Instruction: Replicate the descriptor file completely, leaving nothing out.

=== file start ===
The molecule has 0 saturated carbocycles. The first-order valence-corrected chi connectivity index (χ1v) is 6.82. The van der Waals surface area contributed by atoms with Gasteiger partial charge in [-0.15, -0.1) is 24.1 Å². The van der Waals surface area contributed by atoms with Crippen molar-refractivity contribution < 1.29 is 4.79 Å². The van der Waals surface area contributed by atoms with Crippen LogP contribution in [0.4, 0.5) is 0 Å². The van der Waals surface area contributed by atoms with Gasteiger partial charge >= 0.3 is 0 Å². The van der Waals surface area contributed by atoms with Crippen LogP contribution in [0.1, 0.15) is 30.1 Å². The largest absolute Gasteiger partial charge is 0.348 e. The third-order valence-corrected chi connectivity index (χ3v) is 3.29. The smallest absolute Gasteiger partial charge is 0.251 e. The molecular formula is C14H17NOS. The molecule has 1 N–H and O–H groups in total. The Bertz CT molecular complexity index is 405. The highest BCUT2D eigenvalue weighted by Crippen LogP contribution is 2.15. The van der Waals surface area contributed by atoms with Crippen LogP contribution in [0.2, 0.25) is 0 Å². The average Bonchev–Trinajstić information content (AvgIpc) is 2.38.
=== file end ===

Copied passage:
The molecule has 0 saturated carbocycles. The first-order valence-corrected chi connectivity index (χ1v) is 6.82. The van der Waals surface area contributed by atoms with Gasteiger partial charge in [-0.15, -0.1) is 24.1 Å². The van der Waals surface area contributed by atoms with Crippen molar-refractivity contribution < 1.29 is 4.79 Å². The van der Waals surface area contributed by atoms with Crippen LogP contribution in [0.4, 0.5) is 0 Å². The van der Waals surface area contributed by atoms with Gasteiger partial charge >= 0.3 is 0 Å². The van der Waals surface area contributed by atoms with Crippen LogP contribution in [0.1, 0.15) is 30.1 Å². The largest absolute Gasteiger partial charge is 0.348 e. The third-order valence-corrected chi connectivity index (χ3v) is 3.29. The smallest absolute Gasteiger partial charge is 0.251 e. The molecular formula is C14H17NOS. The molecule has 1 N–H and O–H groups in total. The Bertz CT molecular complexity index is 405. The highest BCUT2D eigenvalue weighted by Crippen LogP contribution is 2.15. The van der Waals surface area contributed by atoms with Crippen LogP contribution in [0.2, 0.25) is 0 Å². The average Bonchev–Trinajstić information content (AvgIpc) is 2.38.